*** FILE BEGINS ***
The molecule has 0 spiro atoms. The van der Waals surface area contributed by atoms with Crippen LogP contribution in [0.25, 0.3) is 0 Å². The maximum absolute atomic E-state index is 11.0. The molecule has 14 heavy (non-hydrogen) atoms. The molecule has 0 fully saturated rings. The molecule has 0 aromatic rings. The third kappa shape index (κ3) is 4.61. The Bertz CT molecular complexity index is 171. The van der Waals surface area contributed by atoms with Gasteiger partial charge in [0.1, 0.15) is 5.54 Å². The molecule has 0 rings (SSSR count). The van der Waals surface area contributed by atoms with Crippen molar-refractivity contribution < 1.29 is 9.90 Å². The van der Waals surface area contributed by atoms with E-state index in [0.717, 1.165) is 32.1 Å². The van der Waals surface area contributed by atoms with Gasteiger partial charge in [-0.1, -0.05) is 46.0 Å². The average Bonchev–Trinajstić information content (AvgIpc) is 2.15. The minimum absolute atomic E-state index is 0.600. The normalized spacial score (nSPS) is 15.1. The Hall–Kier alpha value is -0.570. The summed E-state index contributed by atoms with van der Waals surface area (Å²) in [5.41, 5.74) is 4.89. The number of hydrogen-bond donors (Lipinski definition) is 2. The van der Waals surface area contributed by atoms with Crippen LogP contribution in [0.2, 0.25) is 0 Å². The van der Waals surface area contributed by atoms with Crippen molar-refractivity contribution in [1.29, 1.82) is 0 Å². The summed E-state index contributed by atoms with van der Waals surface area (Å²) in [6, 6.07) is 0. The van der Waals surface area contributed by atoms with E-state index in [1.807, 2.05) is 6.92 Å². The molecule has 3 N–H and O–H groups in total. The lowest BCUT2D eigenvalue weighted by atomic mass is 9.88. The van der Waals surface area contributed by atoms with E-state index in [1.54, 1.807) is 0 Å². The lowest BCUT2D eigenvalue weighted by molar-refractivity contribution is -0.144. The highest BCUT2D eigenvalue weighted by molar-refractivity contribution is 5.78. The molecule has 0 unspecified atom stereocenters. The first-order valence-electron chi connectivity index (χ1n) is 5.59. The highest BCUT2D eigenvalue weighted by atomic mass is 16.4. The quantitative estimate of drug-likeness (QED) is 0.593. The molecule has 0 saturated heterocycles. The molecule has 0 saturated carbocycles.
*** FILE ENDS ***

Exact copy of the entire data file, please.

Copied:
The molecule has 0 spiro atoms. The van der Waals surface area contributed by atoms with Crippen LogP contribution in [0.25, 0.3) is 0 Å². The maximum absolute atomic E-state index is 11.0. The molecule has 14 heavy (non-hydrogen) atoms. The molecule has 0 fully saturated rings. The molecule has 0 aromatic rings. The third kappa shape index (κ3) is 4.61. The Bertz CT molecular complexity index is 171. The van der Waals surface area contributed by atoms with Gasteiger partial charge in [0.1, 0.15) is 5.54 Å². The molecule has 0 rings (SSSR count). The van der Waals surface area contributed by atoms with Crippen molar-refractivity contribution < 1.29 is 9.90 Å². The van der Waals surface area contributed by atoms with E-state index in [0.717, 1.165) is 32.1 Å². The van der Waals surface area contributed by atoms with Gasteiger partial charge in [-0.1, -0.05) is 46.0 Å². The average Bonchev–Trinajstić information content (AvgIpc) is 2.15. The minimum absolute atomic E-state index is 0.600. The normalized spacial score (nSPS) is 15.1. The Hall–Kier alpha value is -0.570. The summed E-state index contributed by atoms with van der Waals surface area (Å²) in [5.41, 5.74) is 4.89. The number of hydrogen-bond donors (Lipinski definition) is 2. The van der Waals surface area contributed by atoms with Crippen LogP contribution in [0.2, 0.25) is 0 Å². The van der Waals surface area contributed by atoms with Crippen molar-refractivity contribution in [1.29, 1.82) is 0 Å². The summed E-state index contributed by atoms with van der Waals surface area (Å²) in [6, 6.07) is 0. The van der Waals surface area contributed by atoms with E-state index in [1.807, 2.05) is 6.92 Å². The molecule has 3 N–H and O–H groups in total. The lowest BCUT2D eigenvalue weighted by atomic mass is 9.88. The van der Waals surface area contributed by atoms with E-state index in [1.54, 1.807) is 0 Å². The lowest BCUT2D eigenvalue weighted by molar-refractivity contribution is -0.144. The highest BCUT2D eigenvalue weighted by molar-refractivity contribution is 5.78. The molecule has 0 unspecified atom stereocenters. The first-order valence-electron chi connectivity index (χ1n) is 5.59. The highest BCUT2D eigenvalue weighted by atomic mass is 16.4. The quantitative estimate of drug-likeness (QED) is 0.593. The molecule has 0 saturated heterocycles. The molecule has 0 saturated carbocycles.